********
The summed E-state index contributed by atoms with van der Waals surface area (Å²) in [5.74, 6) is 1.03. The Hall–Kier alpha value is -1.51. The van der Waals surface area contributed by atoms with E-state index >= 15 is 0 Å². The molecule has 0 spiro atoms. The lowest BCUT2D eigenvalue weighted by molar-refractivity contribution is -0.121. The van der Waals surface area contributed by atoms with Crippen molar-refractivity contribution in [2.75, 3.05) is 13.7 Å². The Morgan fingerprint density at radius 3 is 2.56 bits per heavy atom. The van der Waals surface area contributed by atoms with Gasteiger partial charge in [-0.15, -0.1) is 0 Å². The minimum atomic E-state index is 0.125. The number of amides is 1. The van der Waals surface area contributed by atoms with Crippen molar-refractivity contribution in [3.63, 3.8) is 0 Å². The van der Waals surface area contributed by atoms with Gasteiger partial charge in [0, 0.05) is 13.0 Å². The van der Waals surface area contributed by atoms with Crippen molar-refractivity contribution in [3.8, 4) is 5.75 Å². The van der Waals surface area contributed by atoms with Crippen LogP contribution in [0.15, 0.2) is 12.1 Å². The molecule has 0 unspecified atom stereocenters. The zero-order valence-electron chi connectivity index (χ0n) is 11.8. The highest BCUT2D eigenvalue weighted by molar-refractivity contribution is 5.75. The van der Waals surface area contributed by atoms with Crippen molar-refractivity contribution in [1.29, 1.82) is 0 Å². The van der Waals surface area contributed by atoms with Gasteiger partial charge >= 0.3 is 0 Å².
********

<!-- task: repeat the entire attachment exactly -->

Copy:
The summed E-state index contributed by atoms with van der Waals surface area (Å²) in [5.74, 6) is 1.03. The Hall–Kier alpha value is -1.51. The van der Waals surface area contributed by atoms with E-state index >= 15 is 0 Å². The molecule has 0 spiro atoms. The lowest BCUT2D eigenvalue weighted by molar-refractivity contribution is -0.121. The van der Waals surface area contributed by atoms with Crippen molar-refractivity contribution in [2.75, 3.05) is 13.7 Å². The Morgan fingerprint density at radius 3 is 2.56 bits per heavy atom. The van der Waals surface area contributed by atoms with Gasteiger partial charge in [-0.15, -0.1) is 0 Å². The minimum atomic E-state index is 0.125. The number of amides is 1. The van der Waals surface area contributed by atoms with Crippen molar-refractivity contribution in [3.63, 3.8) is 0 Å². The van der Waals surface area contributed by atoms with Gasteiger partial charge in [0, 0.05) is 13.0 Å². The van der Waals surface area contributed by atoms with Crippen molar-refractivity contribution in [3.8, 4) is 5.75 Å². The van der Waals surface area contributed by atoms with Crippen LogP contribution in [0.15, 0.2) is 12.1 Å². The molecule has 0 unspecified atom stereocenters. The zero-order valence-electron chi connectivity index (χ0n) is 11.8. The highest BCUT2D eigenvalue weighted by molar-refractivity contribution is 5.75. The van der Waals surface area contributed by atoms with Crippen molar-refractivity contribution in [1.29, 1.82) is 0 Å². The van der Waals surface area contributed by atoms with Gasteiger partial charge >= 0.3 is 0 Å².